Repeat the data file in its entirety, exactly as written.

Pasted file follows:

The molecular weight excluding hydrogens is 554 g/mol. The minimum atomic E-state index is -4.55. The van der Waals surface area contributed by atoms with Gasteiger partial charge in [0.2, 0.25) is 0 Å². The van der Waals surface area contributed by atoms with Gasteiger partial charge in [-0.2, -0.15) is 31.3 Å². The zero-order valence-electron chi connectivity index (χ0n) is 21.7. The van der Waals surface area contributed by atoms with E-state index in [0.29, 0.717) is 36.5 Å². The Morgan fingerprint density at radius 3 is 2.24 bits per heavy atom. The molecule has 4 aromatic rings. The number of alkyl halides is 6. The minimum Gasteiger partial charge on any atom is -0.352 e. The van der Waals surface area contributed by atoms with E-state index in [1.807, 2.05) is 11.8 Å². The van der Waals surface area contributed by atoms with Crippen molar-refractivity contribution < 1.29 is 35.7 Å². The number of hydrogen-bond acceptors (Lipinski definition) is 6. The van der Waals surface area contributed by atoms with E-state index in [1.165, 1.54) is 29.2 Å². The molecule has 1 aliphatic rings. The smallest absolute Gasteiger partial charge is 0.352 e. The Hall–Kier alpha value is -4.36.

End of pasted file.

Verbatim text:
The molecular weight excluding hydrogens is 554 g/mol. The minimum atomic E-state index is -4.55. The van der Waals surface area contributed by atoms with Gasteiger partial charge in [0.2, 0.25) is 0 Å². The van der Waals surface area contributed by atoms with Gasteiger partial charge in [-0.2, -0.15) is 31.3 Å². The zero-order valence-electron chi connectivity index (χ0n) is 21.7. The van der Waals surface area contributed by atoms with E-state index in [0.29, 0.717) is 36.5 Å². The Morgan fingerprint density at radius 3 is 2.24 bits per heavy atom. The molecule has 4 aromatic rings. The number of alkyl halides is 6. The minimum Gasteiger partial charge on any atom is -0.352 e. The van der Waals surface area contributed by atoms with E-state index in [1.807, 2.05) is 11.8 Å². The van der Waals surface area contributed by atoms with Crippen molar-refractivity contribution < 1.29 is 35.7 Å². The number of hydrogen-bond acceptors (Lipinski definition) is 6. The van der Waals surface area contributed by atoms with E-state index in [1.165, 1.54) is 29.2 Å². The molecule has 1 aliphatic rings. The smallest absolute Gasteiger partial charge is 0.352 e. The Hall–Kier alpha value is -4.36.